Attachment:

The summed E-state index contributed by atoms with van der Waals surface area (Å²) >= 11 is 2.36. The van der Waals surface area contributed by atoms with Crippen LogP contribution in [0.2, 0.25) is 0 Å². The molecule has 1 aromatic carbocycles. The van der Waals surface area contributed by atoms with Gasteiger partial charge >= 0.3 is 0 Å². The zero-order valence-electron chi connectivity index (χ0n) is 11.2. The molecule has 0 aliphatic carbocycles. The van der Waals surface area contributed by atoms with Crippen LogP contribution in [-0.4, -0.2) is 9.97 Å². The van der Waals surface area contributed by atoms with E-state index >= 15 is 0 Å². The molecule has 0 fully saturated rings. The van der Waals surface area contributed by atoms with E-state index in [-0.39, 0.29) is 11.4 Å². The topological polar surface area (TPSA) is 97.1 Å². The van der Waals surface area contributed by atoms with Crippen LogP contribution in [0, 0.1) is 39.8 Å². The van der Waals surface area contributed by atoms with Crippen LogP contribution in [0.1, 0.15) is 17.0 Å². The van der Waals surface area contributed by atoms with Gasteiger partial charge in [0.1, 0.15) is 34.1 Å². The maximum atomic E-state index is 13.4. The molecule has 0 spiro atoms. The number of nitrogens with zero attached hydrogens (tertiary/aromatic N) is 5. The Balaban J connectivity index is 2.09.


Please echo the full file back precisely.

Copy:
The summed E-state index contributed by atoms with van der Waals surface area (Å²) >= 11 is 2.36. The van der Waals surface area contributed by atoms with Crippen LogP contribution in [0.2, 0.25) is 0 Å². The molecule has 1 aromatic carbocycles. The van der Waals surface area contributed by atoms with Gasteiger partial charge >= 0.3 is 0 Å². The zero-order valence-electron chi connectivity index (χ0n) is 11.2. The molecule has 0 aliphatic carbocycles. The van der Waals surface area contributed by atoms with Crippen LogP contribution in [-0.4, -0.2) is 9.97 Å². The van der Waals surface area contributed by atoms with E-state index >= 15 is 0 Å². The molecule has 0 fully saturated rings. The van der Waals surface area contributed by atoms with E-state index in [-0.39, 0.29) is 11.4 Å². The topological polar surface area (TPSA) is 97.1 Å². The van der Waals surface area contributed by atoms with Crippen LogP contribution in [0, 0.1) is 39.8 Å². The van der Waals surface area contributed by atoms with Crippen LogP contribution in [0.1, 0.15) is 17.0 Å². The van der Waals surface area contributed by atoms with Gasteiger partial charge in [0.1, 0.15) is 34.1 Å². The maximum atomic E-state index is 13.4. The molecule has 0 spiro atoms. The number of nitrogens with zero attached hydrogens (tertiary/aromatic N) is 5. The Balaban J connectivity index is 2.09.